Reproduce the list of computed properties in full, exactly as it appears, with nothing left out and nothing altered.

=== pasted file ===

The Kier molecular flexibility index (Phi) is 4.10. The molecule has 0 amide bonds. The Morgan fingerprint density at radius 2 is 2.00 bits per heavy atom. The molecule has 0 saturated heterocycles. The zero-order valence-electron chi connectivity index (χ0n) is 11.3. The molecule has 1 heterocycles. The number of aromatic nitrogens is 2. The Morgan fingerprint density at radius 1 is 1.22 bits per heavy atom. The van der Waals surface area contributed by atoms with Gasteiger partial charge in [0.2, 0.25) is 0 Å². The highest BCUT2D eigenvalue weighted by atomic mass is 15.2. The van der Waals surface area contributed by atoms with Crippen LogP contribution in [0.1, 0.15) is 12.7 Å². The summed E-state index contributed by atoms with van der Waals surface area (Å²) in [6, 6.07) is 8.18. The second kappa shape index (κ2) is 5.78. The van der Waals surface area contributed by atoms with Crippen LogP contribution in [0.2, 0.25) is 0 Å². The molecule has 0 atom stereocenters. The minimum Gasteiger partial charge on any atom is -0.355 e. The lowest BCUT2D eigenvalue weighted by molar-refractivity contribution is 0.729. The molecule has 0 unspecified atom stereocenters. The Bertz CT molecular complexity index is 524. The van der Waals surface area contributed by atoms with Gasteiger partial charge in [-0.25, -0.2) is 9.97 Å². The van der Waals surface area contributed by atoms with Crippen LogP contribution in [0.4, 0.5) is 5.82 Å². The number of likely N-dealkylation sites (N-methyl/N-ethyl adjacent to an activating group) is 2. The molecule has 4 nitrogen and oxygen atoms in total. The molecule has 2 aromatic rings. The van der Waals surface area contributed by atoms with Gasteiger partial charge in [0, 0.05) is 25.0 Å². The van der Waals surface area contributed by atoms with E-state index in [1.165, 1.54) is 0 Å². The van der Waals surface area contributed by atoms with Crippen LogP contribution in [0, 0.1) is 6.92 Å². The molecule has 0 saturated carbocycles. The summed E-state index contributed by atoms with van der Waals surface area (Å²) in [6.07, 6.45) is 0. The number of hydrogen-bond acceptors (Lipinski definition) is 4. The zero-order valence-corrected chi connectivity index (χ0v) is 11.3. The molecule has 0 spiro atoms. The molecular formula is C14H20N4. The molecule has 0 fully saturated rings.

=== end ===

The Kier molecular flexibility index (Phi) is 4.10. The molecule has 0 amide bonds. The Morgan fingerprint density at radius 2 is 2.00 bits per heavy atom. The molecule has 0 saturated heterocycles. The zero-order valence-electron chi connectivity index (χ0n) is 11.3. The molecule has 1 heterocycles. The number of aromatic nitrogens is 2. The Morgan fingerprint density at radius 1 is 1.22 bits per heavy atom. The van der Waals surface area contributed by atoms with Gasteiger partial charge in [0.2, 0.25) is 0 Å². The highest BCUT2D eigenvalue weighted by atomic mass is 15.2. The van der Waals surface area contributed by atoms with Crippen LogP contribution in [0.1, 0.15) is 12.7 Å². The summed E-state index contributed by atoms with van der Waals surface area (Å²) in [6, 6.07) is 8.18. The second kappa shape index (κ2) is 5.78. The van der Waals surface area contributed by atoms with Crippen LogP contribution in [0.2, 0.25) is 0 Å². The molecule has 0 atom stereocenters. The minimum Gasteiger partial charge on any atom is -0.355 e. The lowest BCUT2D eigenvalue weighted by molar-refractivity contribution is 0.729. The molecule has 0 unspecified atom stereocenters. The Bertz CT molecular complexity index is 524. The van der Waals surface area contributed by atoms with Gasteiger partial charge in [-0.25, -0.2) is 9.97 Å². The van der Waals surface area contributed by atoms with Crippen LogP contribution in [0.4, 0.5) is 5.82 Å². The number of likely N-dealkylation sites (N-methyl/N-ethyl adjacent to an activating group) is 2. The molecule has 4 nitrogen and oxygen atoms in total. The molecule has 2 aromatic rings. The van der Waals surface area contributed by atoms with Gasteiger partial charge in [0, 0.05) is 25.0 Å². The van der Waals surface area contributed by atoms with E-state index in [1.165, 1.54) is 0 Å². The van der Waals surface area contributed by atoms with Crippen LogP contribution in [0, 0.1) is 6.92 Å². The molecule has 0 saturated carbocycles. The summed E-state index contributed by atoms with van der Waals surface area (Å²) in [6.07, 6.45) is 0. The number of hydrogen-bond acceptors (Lipinski definition) is 4. The zero-order valence-corrected chi connectivity index (χ0v) is 11.3. The molecule has 0 spiro atoms. The molecular formula is C14H20N4. The molecule has 0 fully saturated rings.